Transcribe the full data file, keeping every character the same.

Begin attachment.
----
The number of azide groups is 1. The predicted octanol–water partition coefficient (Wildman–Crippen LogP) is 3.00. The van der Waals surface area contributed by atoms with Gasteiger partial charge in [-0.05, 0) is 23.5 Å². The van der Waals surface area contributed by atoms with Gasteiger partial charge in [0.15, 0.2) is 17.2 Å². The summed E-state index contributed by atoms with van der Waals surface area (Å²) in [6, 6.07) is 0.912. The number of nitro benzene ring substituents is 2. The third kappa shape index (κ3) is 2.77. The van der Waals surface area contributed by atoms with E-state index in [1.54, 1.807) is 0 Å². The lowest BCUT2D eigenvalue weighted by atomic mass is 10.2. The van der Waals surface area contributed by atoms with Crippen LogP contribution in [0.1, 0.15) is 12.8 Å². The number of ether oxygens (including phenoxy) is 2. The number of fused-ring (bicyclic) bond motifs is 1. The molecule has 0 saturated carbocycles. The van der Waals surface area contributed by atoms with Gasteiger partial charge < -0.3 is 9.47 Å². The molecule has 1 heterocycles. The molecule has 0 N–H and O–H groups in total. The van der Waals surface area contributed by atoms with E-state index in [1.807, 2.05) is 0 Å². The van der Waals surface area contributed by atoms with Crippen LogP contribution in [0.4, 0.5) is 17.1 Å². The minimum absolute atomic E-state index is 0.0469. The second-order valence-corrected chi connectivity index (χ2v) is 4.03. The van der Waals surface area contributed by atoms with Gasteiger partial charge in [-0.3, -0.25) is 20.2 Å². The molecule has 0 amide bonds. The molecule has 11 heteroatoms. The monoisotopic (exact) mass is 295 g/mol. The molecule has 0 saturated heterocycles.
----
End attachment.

The number of azide groups is 1. The predicted octanol–water partition coefficient (Wildman–Crippen LogP) is 3.00. The van der Waals surface area contributed by atoms with Gasteiger partial charge in [-0.05, 0) is 23.5 Å². The van der Waals surface area contributed by atoms with Gasteiger partial charge in [0.15, 0.2) is 17.2 Å². The summed E-state index contributed by atoms with van der Waals surface area (Å²) in [6, 6.07) is 0.912. The number of nitro benzene ring substituents is 2. The third kappa shape index (κ3) is 2.77. The van der Waals surface area contributed by atoms with E-state index in [1.54, 1.807) is 0 Å². The lowest BCUT2D eigenvalue weighted by atomic mass is 10.2. The van der Waals surface area contributed by atoms with Crippen LogP contribution in [0.1, 0.15) is 12.8 Å². The number of ether oxygens (including phenoxy) is 2. The number of fused-ring (bicyclic) bond motifs is 1. The molecule has 0 saturated carbocycles. The van der Waals surface area contributed by atoms with Gasteiger partial charge < -0.3 is 9.47 Å². The molecule has 1 heterocycles. The molecule has 0 N–H and O–H groups in total. The van der Waals surface area contributed by atoms with E-state index in [1.807, 2.05) is 0 Å². The van der Waals surface area contributed by atoms with Crippen LogP contribution in [0.4, 0.5) is 17.1 Å². The minimum absolute atomic E-state index is 0.0469. The second-order valence-corrected chi connectivity index (χ2v) is 4.03. The van der Waals surface area contributed by atoms with Gasteiger partial charge in [-0.3, -0.25) is 20.2 Å². The molecule has 0 amide bonds. The molecule has 11 heteroatoms. The monoisotopic (exact) mass is 295 g/mol. The molecule has 0 saturated heterocycles.